Resilience in the Infrastructure Investment and Jobs Act (IIJA)


What funding opportunities does IIJA offer for building resilience across sectors?

Resilience Funding Overview 

The White House has stated that “over $50 billion” in IIJA is dedicated to resilience.See footnote 1 However, this figure understates how much IIJA money can actually be used for resilience and climate adaptation. 

IIJA contains programs — such as the Department of Transportation’s (DOT) Promoting Resilient Operations for Transformative, Efficient, and Cost-saving Transportation (PROTECT) Program, the Federal Emergency Management Agency’s Building Resilient Infrastructure and Communities Program (BRIC), and the Department of Energy’s (DOE) Preventing Outages and Enhancing the Resilience of the Electric Grid Program — that have the term “resilience” in the program title and are clearly targeted at building resilience to the impacts of climate change and extreme weather events. 

Other major formula funding programs — such as DOT’s National Highway Performance Program do not explicitly refer to resilience in the title, but are better integrating resilienceSee footnote 2 into the program purposes and eligibility as a result of IIJA. 

There are also programs — such as the National Oceanic and Atmospheric Administration’s (NOAA) Community-Based Restoration Projects, DOE’s Weatherization Assistance Program, and the Department of Health and Human Services’s Low Income Home Energy Assistance Program — whose program titles and listed purposes do not explicitly mention building resilience, but the program’s effect will build resilience. 

Importantly, across implementation of all of IIJA, Executive Order 14052, signed by President Biden on November 15, 2021, requires federal agencies to prioritize “building infrastructure that is resilient and that helps combat the crisis of climate change.”See footnote 3

Resilience money is allocated for specific investments in transportation, waste management, flood, wildfire, drought, coastal communities, ecosystem restoration, heat, building infrastructure, and more. However, all of the funding that IIJA provides must be used to build resilient infrastructure that can withstand the increasing and now often compounded natural hazards occurring across the country. At the Georgetown Climate Center (GCC), we see resilience woven throughout the entirety of IIJA, even if it is not clearly identified as such. Infrastructure by its very nature is intended to be built to last for decades; so it is imperative that as IIJA resources are invested, decisionmakers take into account the longer-term climate risks and vulnerabilities that science shows us are coming. And because climate is affecting every aspect of society, federal and state agencies must approach adaptation and resilience work collaboratively and in partnership with the private sector, non-profits, faith communities and more, working together to leverage all available resources to the benefit of communities particularly disadvantaged communities.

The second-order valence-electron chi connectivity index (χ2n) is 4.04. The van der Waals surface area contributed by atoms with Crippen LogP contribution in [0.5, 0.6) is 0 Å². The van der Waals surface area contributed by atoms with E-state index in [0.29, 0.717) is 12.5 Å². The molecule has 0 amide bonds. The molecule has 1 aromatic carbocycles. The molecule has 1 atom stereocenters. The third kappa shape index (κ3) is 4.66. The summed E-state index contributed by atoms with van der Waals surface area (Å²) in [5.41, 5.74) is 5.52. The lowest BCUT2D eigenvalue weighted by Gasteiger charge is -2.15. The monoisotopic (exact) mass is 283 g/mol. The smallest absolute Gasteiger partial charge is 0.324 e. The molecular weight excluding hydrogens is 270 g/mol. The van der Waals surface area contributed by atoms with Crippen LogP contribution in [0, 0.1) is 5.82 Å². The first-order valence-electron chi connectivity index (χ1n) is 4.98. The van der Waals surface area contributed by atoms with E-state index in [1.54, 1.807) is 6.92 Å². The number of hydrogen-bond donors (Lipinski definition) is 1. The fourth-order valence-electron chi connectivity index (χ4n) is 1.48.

Express resilience funding features of IIJA include:

  • Energy, Buildings, & Development
    • Several new Department of Energy grant programs designed to improve the resilience and reliability of the electric grid and “to enable sustained cost-effective implementation of updated building energy codes.” 
    • Funding to improve recycling programs, to help businesses adopt pollution prevention practices, and for the Low Income Home Energy Assistance Program (LIHEAP).
  • Natural Resources, Ecosystems, & Agriculture
    • Over $3B for programs related to specific important regional ecosystems (e.g., watershed regions) and related programs (e.g., the Coastal Zone Management Program).